xoNecole: Can you expound on why you went back to your birth name versus your stage name?

EO: No, it was nothing to expound upon. I mean, writers have pen names. That’s like asking Diddy, why did he go by Sean? I didn't go back. I've always used that. Nobody was paying attention. I've never not been myself. Karrine Steffans wrote a certain kind of book for a certain kind of audience. She was invented for the urban audience, particularly. She was never meant to live more than 10 years. I have other pen names as well. I write under several names. So, the other ones are just nobody's business right now. Different pen names write different things. And Elisabeth isn’t my real name either. So you'll never know who I really am and you’ll never know what my real name is, because part of being a writer is, for me at least, keeping some sort of anonymity. Anything I do in entertainment is going to amass quite a bit because who I am as a person in my private life isn't the same a lot of times as who I am publicly.

xoNecole: I want to go back to when you published Confessions of a Video Vixen. We are now in this time where people are reevaluating how the media mistreated women in the spotlight in the 2000s, namely women like Britney Spears. So I’d be interested to hear how you feel about that period of your life and how you were treated by the media?

EO: What I said earlier. I think that much of society has evolved quite a bit. When you look back at that time, it was actually shocking how old-fashioned the thinking still was. How women were still treated and how they're still treated now. I mean, it hasn't changed completely. I think that especially for the audience, I think it was shocking for them to see a woman – a woman of color – not be sexually ashamed.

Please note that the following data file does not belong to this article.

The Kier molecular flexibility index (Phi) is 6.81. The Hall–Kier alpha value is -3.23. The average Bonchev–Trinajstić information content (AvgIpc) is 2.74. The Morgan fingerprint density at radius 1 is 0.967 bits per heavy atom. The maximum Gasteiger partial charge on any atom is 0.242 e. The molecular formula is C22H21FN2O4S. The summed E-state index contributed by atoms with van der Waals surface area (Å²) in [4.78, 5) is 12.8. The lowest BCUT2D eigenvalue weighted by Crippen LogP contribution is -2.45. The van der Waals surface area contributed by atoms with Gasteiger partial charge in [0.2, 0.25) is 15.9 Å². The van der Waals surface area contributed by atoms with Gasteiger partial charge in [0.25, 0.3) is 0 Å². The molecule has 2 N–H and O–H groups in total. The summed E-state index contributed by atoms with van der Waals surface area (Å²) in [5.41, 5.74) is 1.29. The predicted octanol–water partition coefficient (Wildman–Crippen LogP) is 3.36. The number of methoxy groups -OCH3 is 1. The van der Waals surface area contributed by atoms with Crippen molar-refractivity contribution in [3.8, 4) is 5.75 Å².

I hate being like other people. I don't want to do what anyone else is doing. I can't conform. I will not conform. I think in 2005 when Confessions was published, that attitude, especially about sex, was very upsetting. Number one, it was upsetting to the men, especially within urban and hip-hop culture, which is built on misogyny and thrives off of it to this day. And the women who protect these men, I think, you know, addressing a demographic that is rooted in trauma that is rooted in sexual shame, trauma, slavery of all kinds, including slavery of the mind – I think it triggered a lot of people to see a Black woman be free in this way.

I think it said a lot about the people who were upset by it. And then there were some in “crossover media,” a lot of white folks were upset too, not gonna lie. But to see it from Black women – Tyra Banks was really upset [when she interviewed me about Confessions in 2005]. Oprah wasn't mad [when she interviewed me]. As long as Oprah wasn’t mad, I was good. I didn't care what anybody else had to say. Oprah was amazing. So, watching Black women defend men, and Black women who had a platform, defend the sexual blackmailing of men: “If you don't do this with me, you won't get this job”; “If you don't do this in my trailer, you're going to have to leave the set”– these are things that I dealt with.